Global Logistics—September 2012
Infrastructure performance and transportation connectivity have long dogged Brazil's efforts to grow its economy. But the overwhelming success of London's 2012 Summer Olympics, and the mantle of responsibility and expectation that befalls the next in line, may force the issue.
Brazilian President Dilma Rousseff recently announced a $60-billion-plus investment package to enhance the country's failing road and rail systems—part of efforts to solve serious transportation bottlenecks, spur a sputtering economy, and perhaps save face to the global community when it plays host to the 2014 World Cup and 2016 Summer Olympics.
The project includes adding 6,200 miles of rail track and building or widening 4,660 miles of federal highways. The government is expected to soon announce other projects aimed at airports, ports, water transportation, and any other areas where serious deficiencies are hobbling the country's growth.
Brazil's economy has performed well during the past decade, and has been largely unaffected by the global economic crisis that swept across the United States and is now plaguing Europe. But long-term growth expectations are muted by current transportation and logistics obstacles. For example, this recent stimulus is projected to alleviate bottlenecks that make it challenging to move large volumes of natural resources from far-flung fields and mines to foreign markets—commodity trade vital to important export sectors.
Kim Jong-Il's death, and the succession of his son Kim Jong-un to the throne, raised speculation that North Korea may be on the precipice of something more than a generational change at the helm. And it may have some help from a close ally.
China and North Korea are speeding development of two special economic zones on their shared border in a bid to shore up North Korea's crumbling economy, according to a Los Angeles Times report.
As North Korea's chief ally and anchor of a $5.7-billion trade relationship, China is also a key resource for a country that has been economically isolated because of U.N. sanctions, as well as poor roads and utilities.
China will supply infrastructure and power to the two economic zones. One is located on islands in the Yalu River and will focus on tourism, finance, and technology; the second is situated in northeast North Korea and will develop logistics and manufacturing.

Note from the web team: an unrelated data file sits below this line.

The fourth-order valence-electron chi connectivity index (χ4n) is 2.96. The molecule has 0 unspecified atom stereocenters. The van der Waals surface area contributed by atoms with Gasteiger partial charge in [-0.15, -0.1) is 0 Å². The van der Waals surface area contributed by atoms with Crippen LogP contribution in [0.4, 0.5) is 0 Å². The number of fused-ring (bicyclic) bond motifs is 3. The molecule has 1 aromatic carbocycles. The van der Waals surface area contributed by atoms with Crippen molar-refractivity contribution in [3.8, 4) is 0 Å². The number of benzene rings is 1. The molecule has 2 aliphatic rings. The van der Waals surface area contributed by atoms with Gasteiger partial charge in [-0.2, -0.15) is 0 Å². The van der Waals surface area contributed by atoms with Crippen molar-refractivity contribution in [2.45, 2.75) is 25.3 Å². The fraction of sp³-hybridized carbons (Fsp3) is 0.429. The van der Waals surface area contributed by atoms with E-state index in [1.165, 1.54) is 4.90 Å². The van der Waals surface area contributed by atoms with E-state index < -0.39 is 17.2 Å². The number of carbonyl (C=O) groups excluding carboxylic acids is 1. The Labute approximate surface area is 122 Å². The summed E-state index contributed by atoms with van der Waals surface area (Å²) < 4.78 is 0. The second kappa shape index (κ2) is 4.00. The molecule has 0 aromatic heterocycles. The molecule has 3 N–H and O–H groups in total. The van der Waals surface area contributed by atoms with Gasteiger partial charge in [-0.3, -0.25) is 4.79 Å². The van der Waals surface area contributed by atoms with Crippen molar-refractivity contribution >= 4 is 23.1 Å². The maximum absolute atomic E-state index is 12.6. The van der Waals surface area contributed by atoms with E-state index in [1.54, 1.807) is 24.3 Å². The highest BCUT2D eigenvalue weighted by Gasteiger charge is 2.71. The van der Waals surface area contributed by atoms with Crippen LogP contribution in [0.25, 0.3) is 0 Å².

The move underscores the value China sees in North Korea—namely a labor pool of 25 million people. As production costs continue to rise with China's middle class, especially along the eastern coast, it sees ample opportunity to tap cheap manufacturing next door.
North Korea has a reputation for exporting workers to other countries—notably Russia, but more recently China, too—and pocketing the profits rather than investing in its own domestic industries and infrastructure. China would prefer it take the latter approach as a measure toward building more stability in eastern Asia.
Whether North Korea can leverage this latest opportunity to enact economic reform, or Kim Jong-un is merely exploiting this gambit to solidify his new position of leadership, remains to be seen.
UK mail and parcel delivery services are becoming more feature-friendly. For the first time, Royal Mail will begin leaving packages with neighbors under a new "Delivery to Neighbor" initiative. The initiative follows a pilot period where 92 percent of Royal Mail customers whose item was left with a neighbor offered positive feedback about the experience; 90 percent of neighbors responded in kind.
If the "flat next door" isn't a good enough option, shippers might consider using Amazon's new CollectPlus delivery service, also exclusive to the UK. The program allows customers to have goods delivered to any one of 4,700 local corner shops in its network. The shops provide a local collection and drop-off point with extended hours of business that are more accommodating to people with busy work days.
U.S. imports of food items—mainly fruits and vegetables—increased significantly in the first quarter of 2012. The majority of products shown in the chart originate in Canada and Mexico.
With so much buzz about the "grand re-opening" of the canal in 2015, Panama is quietly plotting its own trade development strategy—as evidenced by a recent partnership between Panamanian company Exclusive Brands Logistics (EBL) and Damco Panama. The deal promotes imports and re-exports of apparel and fashion between Asia, the Colón Free Zone (CFZ), and Latin American destinations.
EBL, which manages luxury brands such as Ralph Lauren, Calvin Klein, Michael Kors, Anne Klein, and Izod, provides value-added services including packing and labeling to the fashion and apparel industry in the CFZ, a commercial distribution center located at the Atlantic gateway of the Panama Canal.
Under the agreement, Damco complements EBL's capabilities with supply chain, transportation, and freight forwarding services from source to final destination. Together, the partners will promote Panama as the logistics service center to regional and global businesses looking for strategic, cost-competitive solutions to bring products to the Americas.
The current evolution in Panama's logistics infrastructure is expected to be a game-changer for inbound supply chains from Asia to the Americas. Companies looking to develop transformational hub and distribution solutions will be able to move decision-making much closer to final markets and react more quickly to changes in supply and demand, ultimately providing better service to their end customers, says Alison Clafin, chief commercial officer in Latin America for Damco.